Out of the 159 pages of the agreement and its annexes, most of them are dedicated to a list of individuals, organizations and companies who will be rewarded with some sanctions relief.
One of the names on the list led to surprise and speculation - General Qassem Soleimani, the commander of Iran's elite Quds Force since 1998, a unit responsible for the Iranian Revolutionary Guard Corps' operations outside of the country.
The shadowy spymaster helped Shiite Iraqi militants kill American soldiers, came to the aid of Syrian President Bashar Assad and was accused by the Americans of orchestrating an attempt on the life of Saudi's ambassador to Washington four years ago on US soil.
US Secretary of State John Kerry denied that the Quds Force commander was on the list, while Iranian Foreign Minister Zarif claimed this was a different Soleimani.
While there is indeed a different Soleimani on the list - Ghasem Soleimani, the Director of Uranium Mining Operations at the Saghand Uranium Mine (Saghand Mine) - he will be delisted at Phase 1 of the agreement, while the IRGC commander will be delisted at Phase 2 - eight years into the deal.
"Qassem Soleimani's UN delisting at Phase 2 will be a result of the termination of the UN sanctions at that point in time. It is important to note that Phase 2 is the last time at which UN sanctions can be lifted, after 8 years into the deal, so sanctions are not being lifted early on Qassem Soleimani," a senior US official said Wednesday.
The official went on to say that while UN sanctions will be removed from the Iranian general, he will remain under US sanctions.
"Since secondary sanctions remain in place on the US side, this means that sanctions on Qassam Soleimani will still have an international effect. Keep in mind, that secondary sanctions targets third-country actors doing business with Iranian persons on the US SDN list," the official said.
Another American official told ABC that the inclusion of Soleimani on the list, along with additional sanctions relief, was what brought the Iranians to the negotiating table.
But the "Terror King" Soleimani is not alone on the "whitelist." In total, hundreds of individuals, organizations, companies, vessels and aircraft were removed from the black list under the new agreement.
In addition to Soleimani himself, sanctions imposed on his Quds Force, the "Iranian Mossad," will also be lifted. The Quds Force is believed to be behind many terror attacks, some of which targeted Israelis. Sanctions will also be removed off the IRGC Air Force and senior officials in Tehran's nuclear program.
The list includes Ali Akbar Salehi, the former Iranian foreign minister who currently serves as the head of the Atomic Energy Organization of Iran. Another name on the list is one of Salehi's predecessors, Fereydoon Abbasi-Davani, the head of the Department of Physics at the University of Tehran, who survived an assassination attempt in 2010. Foreign media attributed that assassination attempt to Israel - also credited for the assassinations of several other Iranian scientists.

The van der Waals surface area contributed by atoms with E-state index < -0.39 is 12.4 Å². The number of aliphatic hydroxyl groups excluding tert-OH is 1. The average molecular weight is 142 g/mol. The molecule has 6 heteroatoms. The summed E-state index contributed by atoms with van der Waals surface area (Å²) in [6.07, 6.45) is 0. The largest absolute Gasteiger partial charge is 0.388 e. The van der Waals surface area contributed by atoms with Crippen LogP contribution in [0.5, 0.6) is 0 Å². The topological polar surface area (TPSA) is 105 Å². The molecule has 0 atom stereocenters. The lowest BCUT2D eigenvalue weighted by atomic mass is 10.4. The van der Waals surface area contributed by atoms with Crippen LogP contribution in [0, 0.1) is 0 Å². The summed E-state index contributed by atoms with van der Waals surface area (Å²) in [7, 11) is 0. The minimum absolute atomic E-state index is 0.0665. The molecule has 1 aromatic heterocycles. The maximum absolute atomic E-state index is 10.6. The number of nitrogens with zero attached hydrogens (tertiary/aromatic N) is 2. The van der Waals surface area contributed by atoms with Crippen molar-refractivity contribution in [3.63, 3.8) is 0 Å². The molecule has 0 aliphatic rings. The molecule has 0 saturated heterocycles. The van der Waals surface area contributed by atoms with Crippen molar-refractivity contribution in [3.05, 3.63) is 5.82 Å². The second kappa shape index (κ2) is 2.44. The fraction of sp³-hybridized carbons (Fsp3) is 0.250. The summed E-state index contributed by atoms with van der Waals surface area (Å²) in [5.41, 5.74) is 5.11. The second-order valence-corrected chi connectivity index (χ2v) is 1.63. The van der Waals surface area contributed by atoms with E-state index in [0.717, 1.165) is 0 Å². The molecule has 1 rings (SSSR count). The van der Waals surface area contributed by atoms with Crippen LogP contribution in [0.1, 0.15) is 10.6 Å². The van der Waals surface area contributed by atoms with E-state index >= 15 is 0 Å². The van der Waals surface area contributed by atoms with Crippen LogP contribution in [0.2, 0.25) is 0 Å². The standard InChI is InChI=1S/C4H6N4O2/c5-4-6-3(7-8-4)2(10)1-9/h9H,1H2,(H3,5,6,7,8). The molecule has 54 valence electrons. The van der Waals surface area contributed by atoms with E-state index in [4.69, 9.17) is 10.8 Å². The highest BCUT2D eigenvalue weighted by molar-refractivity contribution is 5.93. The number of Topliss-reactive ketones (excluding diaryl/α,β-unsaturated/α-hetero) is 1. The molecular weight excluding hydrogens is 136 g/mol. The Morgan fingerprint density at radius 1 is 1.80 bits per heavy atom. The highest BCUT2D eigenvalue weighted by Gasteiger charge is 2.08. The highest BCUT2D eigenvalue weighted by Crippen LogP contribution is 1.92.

Mohammad Reza Naqdi, the commander of the Basij paramilitary force, is also on the list. He views "removing Israel from the map" as an Iranian goal, even if the Islamic Republic cannot build a nuclear bomb.
Also on the list is former minister Mostafa Mohammad-Najjar, formerly a senior officer in the IRGC, who has been quoted as expressing support of an attack against Israel, and Ali-Mohammad Naderi, the head of Iran's Aviation Industries Organization (that will also get sanctions relief).
According to the agreement, the head of the UN's International Atomic Energy Agency (IAEA), Yukiya Amano, will release a report by December 15, determining whether Iran was meeting the terms of the agreement. If world powers are satisfied that Tehran is indeed honoring the agreement, a gradual removal of international sanctions will begin, including those imposed on senior Iranians and companies. The arms embargo on Iran will also be removed in the future. Five years after the agreement goes into effect, the ban on selling conventional weapons to Iran will be removed and in eight years, an embargo on ballistic missile technology will also be removed.
After sanctions are lifted, Iran will be able to import and export crude oil, petroleum products, gas and petrochemical products, and operate a sea port through which it could trade a variety of goods. It could export gold, precious metals and diamonds, graphite, raw or semi-finished metals such as aluminum and steel, and coal.
The agreement detailed all the aspects of the sanctions that will be lifted by the United Nations: The transfer of funds between institutions and individuals from the United Nations and Iranian officials and institutions, including financial institutions; banking operations; financial support for trade with Iran; commitment to grants to the Iranian government; transactions in government bonds; import and export of oil and gas from Iran; export of equipment and technology for the gas and petrochemical sector, as well as investments in this sector; and access to cargo flights to United Nations airports.
In addition, the United States will remove sanctions in these areas: Banking and financial transactions with Iranian banks and financial institutions, including the Central Bank of Iran, personalities and entities identified with the Iranian government; trade in the Iranian rial; trade restrictions on Iranian revenues from abroad; efforts to reduce Iranian sales of crude oil; export and sale of petroleum products to Iran; transactions with Iran's energy sector; transactions with Iranian maritime sector and port workers; trade in gold, precious metals and diamonds. The United States will also allow the sale of aircraft for commercial flights and related parts and services to Iran.